Their petite counterparts, the ring-tailed lemurs, are perhaps the more internationally iconic of the two species.  In fact, the image of these amusing creatures provides the logo for Madagascar’s National Park system while simultaneously serving as the country’s national animal (Monkeyland 2017).  Ring-tailed lemurs are omnivorous and occupy the ground for longer periods of time than any other species of lemur, often concentrating in clusters of close to thirty individual lemurs.  These intensely social animals will, from time to time, congregate in so-called “lemur balls,” from which they frequently break free to “sunbathe, sitting upright facing its underside, with its thinner white fur towards the sun” (Monkeyland 2017).  Upon entering Monkeyland, you will almost surely find yourself surrounded by these prolific primates.  They are truly a sight to behold.

Monkeyland’s mission—which centers upon instilling a “recognition of [creatures’] need for interdependence of people, their natural environment and its component resources”—is a greater exigency now than ever before (Monkeyland 2017).  The logging mentioned earlier has reached a rate and scale that, if fully fathomed, should place the global community on red alert.  Since Madagascar’s governmental implosion in early 2009, the unquenchable thirst of foreign timber moguls has given rise to unregulated, “free-for-all” tree-felling (Draper 2010).  Chinese lumber companies, for instance, accumulated enough rosewood in the months directly following the collapse to equal 200 million dollars in revenue (Draper 2010).  Additionally, Madagascar’s population increase applies ever-greater pressure.  As of 2010, the island’s human inhabitants, who already numbered in the twenty millions, were multiplying at an annual rate of three percent, “one of the most rapid rates in Africa” (Draper 2010).  Logically, an explosion in people demands a corresponding  boom in food demand, which has led many Malagasies to revert to the ecologically disastrous, but temporarily efficient, method of slash-and-burn agriculture (Draper 2010).  But what they don’t recognize are what Robert Draper determines to be the “devastating, long-term consequences of a plundered forest—the disappearance of precious wood in as much as 25,000 acres of the country’s 11.3 million acres of protected areas, the extinction of lemurs and other endemic species, a plague of soil erosion that silts up rivers and wipes out nearby farmland, the loss of tourism revenue” (Draper 2010).  Thus, the plight of the lemur is also the struggle to preserve the well-being of the Malagasies themselves.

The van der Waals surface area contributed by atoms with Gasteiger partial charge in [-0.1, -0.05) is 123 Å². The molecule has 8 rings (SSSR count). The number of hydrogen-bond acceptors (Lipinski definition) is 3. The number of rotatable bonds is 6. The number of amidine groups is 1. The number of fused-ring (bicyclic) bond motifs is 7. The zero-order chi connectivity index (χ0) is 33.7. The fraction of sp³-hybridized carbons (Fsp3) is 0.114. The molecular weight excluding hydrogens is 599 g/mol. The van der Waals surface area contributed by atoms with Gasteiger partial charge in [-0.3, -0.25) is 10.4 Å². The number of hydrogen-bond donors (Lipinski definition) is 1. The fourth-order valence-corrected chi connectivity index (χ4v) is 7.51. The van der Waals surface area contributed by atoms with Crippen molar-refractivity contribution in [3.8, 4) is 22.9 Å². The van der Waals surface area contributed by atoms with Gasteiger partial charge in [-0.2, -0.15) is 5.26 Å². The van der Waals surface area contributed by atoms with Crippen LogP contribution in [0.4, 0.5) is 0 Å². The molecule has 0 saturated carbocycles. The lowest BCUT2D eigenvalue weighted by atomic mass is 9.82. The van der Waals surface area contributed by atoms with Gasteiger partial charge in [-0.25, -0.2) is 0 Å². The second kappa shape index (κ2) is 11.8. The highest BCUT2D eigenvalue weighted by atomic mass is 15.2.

Under such circumstances, we as an international community of conservationists have much for which to thank Monkeyland.  As Madagascar shrinks, exotic-pet owners abandon, and zoos spurn, Monkeyland opens its arms wide to the world’s lemur refugees.  Its model is commendable, its cause is just, and its message is urgent.  Like the fleeing Syrian and the sojourning Somali, the Malagasy lemur depends on the benevolence and receptiveness of humankind.  If we have not done so already, it is time that we join the ranks of those who call for change, embodying the fundamental good and bio-egalitarian concern upon which the lemurs’ endurance so decidedly relies.


Draper, Robert. “The Pierced Heart of Madagascar.” National Geographic 218, no. 3 (2010): 80-109.

Ganzhorn, Jörg U., Joanna Fietz, Edmond Rakotovao, Dorothea Schwab and Dietmar Zinner. “Lemurs and the Regeneration of Dry Deciduous Forest in Madagascar.” Conservation Biology 13, no. 4 (August 1999): 794–804.

“Mission.” Monkeyland Primate Sanctuary: Plettenberg Bay, South Africa. 2017. Accessed July 13, 2017. http://www.monkeyland.co.za/index.php?comp=content&id=48.

Norris, Scott. “Madagascar Defiant.” BioScience 56, no. 12 (December 2006): 960–65.

Smith, A.P., N. Horning and D. Moore. “Regional Biodiversity Planning and Lemur Conservation with GIS in Western Madagascar.” Conservation Biology 11, no. 2 (April 1997): 498–512.

“Specie List and Info.” Monkeyland Primate Sanctuary: Plettenberg Bay, South Africa. 2017. Accessed July 13, 2017. http://www.monkeyland.co.za/index.php?comp=content&id=55.

Image Credit

Maggie Kennedy